Ancient parish in Cumberland ward, Cumberland, comprising townships of Buckabank, Cumdivock, Dalston, Hawksdale, Ivegill or Highhead, and Raughton & Gaitsgill. CP enlarged by gaining part of Castle Sowerby CP and losing land to Skelton CP 1934.
12,459 acres [5,042 ha] before boundary changes, divided between constituent townships thus: Buckabank: 2,148 acres [869 ha]; Cumdivock: 2,194 acres [888 ha]; Dalston: 656 acres [265 ha]; Hawksdale: 2,989 acres [1,210 ha]; Ivegill or Highhead: 1,650 acres [668 ha]; and Raughton & Gaitsgill: 2,822 acres [1,142 ha]. Commons in manor of Dalston, totalling 2,500 acres [1,012 ha], enclosed 1807.
2,120 in 1801, rising to 3,023 in 1831 before declining (attributed in 1841 to depressed state of manufacturing and in 1861 to cotton mill fire and depressed state of hand-loom weaving) to 2,004 in 1891 and 1,631 in 1931 (last census year before boundary changes). Population of enlarged CP stood at 2,643 in 2001.
barony of Dalston, almost co-extensive with parish, granted to bishop of Carlisle 1230 and remained in possession of the bishops thereafter, with their seat at Rose Castle in Hawksdale township. Several subsidiary manors within barony: manor of Little Dalston held by Dalston family from 13th century until sold by Sir George Dalston in 1761 to Monkhouse Davison, after whose death it was bought 1795 by John Sowerby, in whose family it remained until early 20th century. Manor of Cardew held by John Burdon c.1300; transferred to John Denton, in whose family it remained until sold by George Denton to Sir James Lowther 1686. Manor of Highhead acquired by L’Engleys family in early 14th century, passing by marriage to Ralph Restwold (d. 1383), descended through Restwolds until sold in 1540s to John Richmond, in whose family it remained until divided between heiresses in 18th century.
agricultural economy overlain by industrial growth from 18th century. Dalston had Friday market for meat etc. in 19th century (had ceased by 1900). Quarrying in Cumdivock and lime-burning in Gaitsgill in 19th century. Fulling mill at Dalston by 1688, recorded in place-name Walk Mill. Forge at Dalston, established 1756, manufacturing spades and other agricultural implements. Cotton manufacture from late 18th century: first cotton mill established 1782; by mid-19th century there were three: Buckabank Mill, New Rookery Walk Mill and Low Green Mill. Linen manufacture from late 18th century; both flax mill and canvas manufacture in mid-19th century. Nestlé powdered milk factory, opened 1962 near site of Low Green mill.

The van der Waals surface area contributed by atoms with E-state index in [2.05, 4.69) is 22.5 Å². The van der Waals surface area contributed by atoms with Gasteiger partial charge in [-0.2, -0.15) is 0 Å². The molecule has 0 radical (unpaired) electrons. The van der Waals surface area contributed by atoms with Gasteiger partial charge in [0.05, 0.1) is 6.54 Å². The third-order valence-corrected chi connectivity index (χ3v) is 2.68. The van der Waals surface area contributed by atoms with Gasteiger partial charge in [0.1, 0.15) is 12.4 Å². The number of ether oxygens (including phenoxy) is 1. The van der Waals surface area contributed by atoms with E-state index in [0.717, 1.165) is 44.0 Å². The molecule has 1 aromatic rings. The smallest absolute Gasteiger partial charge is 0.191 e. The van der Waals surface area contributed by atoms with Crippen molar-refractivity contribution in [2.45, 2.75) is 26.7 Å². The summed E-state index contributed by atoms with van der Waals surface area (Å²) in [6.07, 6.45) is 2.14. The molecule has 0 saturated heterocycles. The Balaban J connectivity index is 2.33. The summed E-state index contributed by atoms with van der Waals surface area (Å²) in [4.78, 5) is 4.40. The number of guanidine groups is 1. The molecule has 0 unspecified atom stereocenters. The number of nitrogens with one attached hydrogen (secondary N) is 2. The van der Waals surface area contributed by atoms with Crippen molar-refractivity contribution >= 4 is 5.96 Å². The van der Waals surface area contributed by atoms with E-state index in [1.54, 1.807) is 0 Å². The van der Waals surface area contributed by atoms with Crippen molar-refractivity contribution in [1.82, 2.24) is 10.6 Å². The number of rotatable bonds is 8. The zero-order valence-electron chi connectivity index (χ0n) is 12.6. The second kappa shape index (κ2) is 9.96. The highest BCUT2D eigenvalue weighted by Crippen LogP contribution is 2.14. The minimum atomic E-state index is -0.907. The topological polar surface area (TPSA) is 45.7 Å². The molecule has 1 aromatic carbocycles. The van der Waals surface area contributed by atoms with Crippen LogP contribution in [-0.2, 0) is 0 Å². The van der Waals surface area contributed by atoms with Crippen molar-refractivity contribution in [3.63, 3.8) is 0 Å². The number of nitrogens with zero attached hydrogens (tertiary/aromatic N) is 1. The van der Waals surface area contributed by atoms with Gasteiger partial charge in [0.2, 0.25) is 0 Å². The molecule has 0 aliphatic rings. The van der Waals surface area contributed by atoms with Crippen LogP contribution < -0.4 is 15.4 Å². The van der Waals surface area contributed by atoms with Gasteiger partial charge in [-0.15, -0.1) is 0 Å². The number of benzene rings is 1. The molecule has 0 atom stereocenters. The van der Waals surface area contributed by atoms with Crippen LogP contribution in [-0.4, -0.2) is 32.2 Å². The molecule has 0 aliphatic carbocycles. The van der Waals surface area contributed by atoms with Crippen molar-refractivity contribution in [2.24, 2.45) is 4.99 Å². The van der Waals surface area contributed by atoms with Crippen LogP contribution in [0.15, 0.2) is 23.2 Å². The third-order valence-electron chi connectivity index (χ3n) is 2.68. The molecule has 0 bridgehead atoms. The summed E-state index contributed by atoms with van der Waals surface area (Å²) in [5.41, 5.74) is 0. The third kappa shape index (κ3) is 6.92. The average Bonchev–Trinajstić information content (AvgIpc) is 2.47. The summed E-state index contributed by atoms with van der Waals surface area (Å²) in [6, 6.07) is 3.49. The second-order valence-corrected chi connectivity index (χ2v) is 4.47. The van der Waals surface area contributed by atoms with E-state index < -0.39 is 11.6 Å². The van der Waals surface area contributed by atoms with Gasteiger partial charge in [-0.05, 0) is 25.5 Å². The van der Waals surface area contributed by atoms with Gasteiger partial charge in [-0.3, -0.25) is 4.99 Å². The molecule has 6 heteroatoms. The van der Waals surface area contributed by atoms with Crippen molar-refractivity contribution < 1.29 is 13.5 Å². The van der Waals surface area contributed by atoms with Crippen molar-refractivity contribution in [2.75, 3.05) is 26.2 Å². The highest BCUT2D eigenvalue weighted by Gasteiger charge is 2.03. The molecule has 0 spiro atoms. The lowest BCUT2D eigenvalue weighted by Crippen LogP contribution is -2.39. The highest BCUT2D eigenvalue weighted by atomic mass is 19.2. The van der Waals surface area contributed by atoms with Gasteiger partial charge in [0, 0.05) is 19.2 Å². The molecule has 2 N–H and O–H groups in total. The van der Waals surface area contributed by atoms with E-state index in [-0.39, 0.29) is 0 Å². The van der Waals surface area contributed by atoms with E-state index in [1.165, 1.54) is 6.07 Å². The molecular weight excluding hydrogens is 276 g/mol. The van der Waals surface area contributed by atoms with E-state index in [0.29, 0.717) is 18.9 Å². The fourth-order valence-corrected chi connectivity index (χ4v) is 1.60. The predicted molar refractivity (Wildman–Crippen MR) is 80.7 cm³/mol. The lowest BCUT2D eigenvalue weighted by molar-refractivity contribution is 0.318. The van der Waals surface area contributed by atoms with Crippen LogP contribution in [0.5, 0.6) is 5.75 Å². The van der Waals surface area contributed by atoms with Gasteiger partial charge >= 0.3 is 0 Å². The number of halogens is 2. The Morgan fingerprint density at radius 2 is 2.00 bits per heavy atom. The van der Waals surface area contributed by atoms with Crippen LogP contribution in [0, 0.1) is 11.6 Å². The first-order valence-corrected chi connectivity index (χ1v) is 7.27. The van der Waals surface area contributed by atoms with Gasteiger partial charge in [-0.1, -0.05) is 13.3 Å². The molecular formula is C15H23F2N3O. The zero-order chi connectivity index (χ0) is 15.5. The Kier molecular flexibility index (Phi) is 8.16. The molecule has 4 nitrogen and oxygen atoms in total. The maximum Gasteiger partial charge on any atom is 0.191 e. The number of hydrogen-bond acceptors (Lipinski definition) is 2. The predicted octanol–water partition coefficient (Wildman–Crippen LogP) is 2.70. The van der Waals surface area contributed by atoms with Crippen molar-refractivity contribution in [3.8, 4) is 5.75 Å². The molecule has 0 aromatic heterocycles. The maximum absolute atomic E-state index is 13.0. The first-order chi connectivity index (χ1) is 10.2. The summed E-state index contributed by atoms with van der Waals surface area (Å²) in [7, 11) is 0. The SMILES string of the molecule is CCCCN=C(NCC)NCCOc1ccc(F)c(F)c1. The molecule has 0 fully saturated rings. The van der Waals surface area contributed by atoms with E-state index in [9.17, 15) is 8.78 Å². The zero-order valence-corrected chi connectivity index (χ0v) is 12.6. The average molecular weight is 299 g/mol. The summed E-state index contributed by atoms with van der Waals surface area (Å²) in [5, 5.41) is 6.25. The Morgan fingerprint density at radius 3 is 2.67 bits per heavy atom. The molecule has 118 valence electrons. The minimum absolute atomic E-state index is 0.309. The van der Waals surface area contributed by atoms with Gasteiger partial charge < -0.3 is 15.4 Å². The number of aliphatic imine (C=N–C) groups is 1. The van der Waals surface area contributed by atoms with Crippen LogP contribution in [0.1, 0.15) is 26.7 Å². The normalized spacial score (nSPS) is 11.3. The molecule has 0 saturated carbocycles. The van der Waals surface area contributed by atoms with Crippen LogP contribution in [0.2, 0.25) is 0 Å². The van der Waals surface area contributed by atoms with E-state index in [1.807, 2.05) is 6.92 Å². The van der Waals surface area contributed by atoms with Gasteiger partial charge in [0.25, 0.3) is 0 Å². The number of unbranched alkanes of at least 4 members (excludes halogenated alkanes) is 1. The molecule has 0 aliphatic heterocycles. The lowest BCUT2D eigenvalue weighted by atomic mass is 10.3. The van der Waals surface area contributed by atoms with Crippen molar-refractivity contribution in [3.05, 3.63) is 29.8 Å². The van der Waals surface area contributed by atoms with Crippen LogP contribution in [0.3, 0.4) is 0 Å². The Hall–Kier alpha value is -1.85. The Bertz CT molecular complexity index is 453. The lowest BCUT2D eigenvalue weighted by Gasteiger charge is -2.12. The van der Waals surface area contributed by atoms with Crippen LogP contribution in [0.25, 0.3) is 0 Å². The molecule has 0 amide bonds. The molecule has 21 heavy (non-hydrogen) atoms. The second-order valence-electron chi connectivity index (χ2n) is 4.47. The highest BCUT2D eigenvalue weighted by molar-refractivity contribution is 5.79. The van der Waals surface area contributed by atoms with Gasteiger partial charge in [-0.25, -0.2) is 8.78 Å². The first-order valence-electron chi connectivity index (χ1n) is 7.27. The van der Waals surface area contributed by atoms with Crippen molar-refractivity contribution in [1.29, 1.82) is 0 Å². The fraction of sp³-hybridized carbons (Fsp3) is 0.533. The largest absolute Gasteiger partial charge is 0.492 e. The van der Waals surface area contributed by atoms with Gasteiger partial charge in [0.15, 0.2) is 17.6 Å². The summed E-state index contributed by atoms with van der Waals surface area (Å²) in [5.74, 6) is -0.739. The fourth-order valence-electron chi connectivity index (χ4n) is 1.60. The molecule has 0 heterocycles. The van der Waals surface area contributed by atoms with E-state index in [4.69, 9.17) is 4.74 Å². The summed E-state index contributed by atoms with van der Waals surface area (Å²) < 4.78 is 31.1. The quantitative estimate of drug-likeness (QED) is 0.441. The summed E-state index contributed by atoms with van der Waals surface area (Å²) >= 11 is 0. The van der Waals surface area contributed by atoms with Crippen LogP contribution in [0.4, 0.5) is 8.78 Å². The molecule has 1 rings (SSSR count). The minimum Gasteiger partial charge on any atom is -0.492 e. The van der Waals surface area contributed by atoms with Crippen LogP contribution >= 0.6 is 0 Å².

Places of worship:
medieval parish church of St Michael in Dalston village; reconstructed 1749 and 1890. Medieval chapel in Rose Castle, rebuilt late 17th century. Highhead chapel recorded 1358; rebuilt 1682 and again 1836; closed 1974. Other townships gained Anglican churches in 19th century: Christ Church, Ivegill, built 1868; St Jude’s, Gaitsgill, built 1869; demolished c.1970; All Saints, Cumdivock, built 1870-2. Wesleyan Methodist chapel at Dalston built 1825; used as National school by 1860. Wesleyan Association Methodist chapel opened 1851. United Methodist Free Church, Dalston, built 1881; enlarged 1903; still in use. Methodist chapel at Stockdalewath, built 1892; still in use.
Schools and other institutions:
Cumdivock: school at Chalkfoot built 1780 by parishes of Westward and Dalston; had closed by 1900. Dalston: grammar school founded in 17th century; rebuilt 1815; converted to elementary school in 1870; closed (by 1938 used as parochial hall). National school held in former Methodist chapel 1860; moved to new building on new site 1864; now St Michael’s CE Primary School. Caldew School (secondary) built c.1960. Parish workhouse built 1827. Working men’s reading room and library established 1848. Parochial library established 1874; by 1938 in possession of National school. Victory Hall built 1922. Gaitsgill: school recorded 1818; Primrose Hall built 1885 for estate workers by Lt. Col. J. Carleton Salkeld of Holm Hill; now used as village hall. Hawksdale: Board school opened 1879; closed and converted to dwelling; Lime House independent school moved from Wetheral to Holm Hill 1946. Highhead: reader at chapel endowed to teach children 1736. Ivegill: schoolmaster recorded 1688; small school built 1835; new school, now Ivegill CE Primary School, built 1873. Village hall, opposite school, built 1964.